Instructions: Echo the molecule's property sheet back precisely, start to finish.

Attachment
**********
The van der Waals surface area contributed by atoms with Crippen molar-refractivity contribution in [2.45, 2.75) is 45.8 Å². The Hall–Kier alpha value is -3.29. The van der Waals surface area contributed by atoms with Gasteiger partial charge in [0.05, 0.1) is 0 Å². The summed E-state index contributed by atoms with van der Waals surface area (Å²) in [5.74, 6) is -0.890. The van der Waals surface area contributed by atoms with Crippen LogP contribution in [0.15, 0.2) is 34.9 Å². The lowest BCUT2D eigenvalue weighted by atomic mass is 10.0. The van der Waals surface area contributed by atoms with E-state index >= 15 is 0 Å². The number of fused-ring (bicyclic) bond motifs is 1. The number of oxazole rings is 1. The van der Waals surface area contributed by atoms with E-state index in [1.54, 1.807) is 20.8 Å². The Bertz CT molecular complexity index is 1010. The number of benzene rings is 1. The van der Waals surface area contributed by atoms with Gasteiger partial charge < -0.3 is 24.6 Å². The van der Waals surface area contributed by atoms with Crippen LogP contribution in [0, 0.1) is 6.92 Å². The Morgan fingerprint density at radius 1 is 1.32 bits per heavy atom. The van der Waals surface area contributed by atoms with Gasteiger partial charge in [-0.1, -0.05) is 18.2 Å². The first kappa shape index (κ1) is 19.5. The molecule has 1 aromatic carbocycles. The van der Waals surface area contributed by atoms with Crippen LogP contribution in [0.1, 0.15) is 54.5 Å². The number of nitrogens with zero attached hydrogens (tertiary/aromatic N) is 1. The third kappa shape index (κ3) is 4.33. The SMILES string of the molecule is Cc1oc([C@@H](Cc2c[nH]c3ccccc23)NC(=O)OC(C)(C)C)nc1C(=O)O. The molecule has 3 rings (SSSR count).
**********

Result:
The van der Waals surface area contributed by atoms with Crippen molar-refractivity contribution in [2.45, 2.75) is 45.8 Å². The Hall–Kier alpha value is -3.29. The van der Waals surface area contributed by atoms with Gasteiger partial charge in [0.05, 0.1) is 0 Å². The summed E-state index contributed by atoms with van der Waals surface area (Å²) in [5.74, 6) is -0.890. The van der Waals surface area contributed by atoms with Crippen LogP contribution in [0.15, 0.2) is 34.9 Å². The lowest BCUT2D eigenvalue weighted by atomic mass is 10.0. The van der Waals surface area contributed by atoms with E-state index >= 15 is 0 Å². The number of fused-ring (bicyclic) bond motifs is 1. The number of oxazole rings is 1. The van der Waals surface area contributed by atoms with E-state index in [1.54, 1.807) is 20.8 Å². The Bertz CT molecular complexity index is 1010. The number of benzene rings is 1. The van der Waals surface area contributed by atoms with Gasteiger partial charge < -0.3 is 24.6 Å². The van der Waals surface area contributed by atoms with Crippen LogP contribution in [0, 0.1) is 6.92 Å². The Morgan fingerprint density at radius 1 is 1.32 bits per heavy atom. The van der Waals surface area contributed by atoms with Gasteiger partial charge in [-0.1, -0.05) is 18.2 Å². The first kappa shape index (κ1) is 19.5. The molecule has 1 aromatic carbocycles. The van der Waals surface area contributed by atoms with Crippen LogP contribution in [0.1, 0.15) is 54.5 Å². The number of nitrogens with zero attached hydrogens (tertiary/aromatic N) is 1. The third kappa shape index (κ3) is 4.33. The SMILES string of the molecule is Cc1oc([C@@H](Cc2c[nH]c3ccccc23)NC(=O)OC(C)(C)C)nc1C(=O)O. The molecule has 3 rings (SSSR count).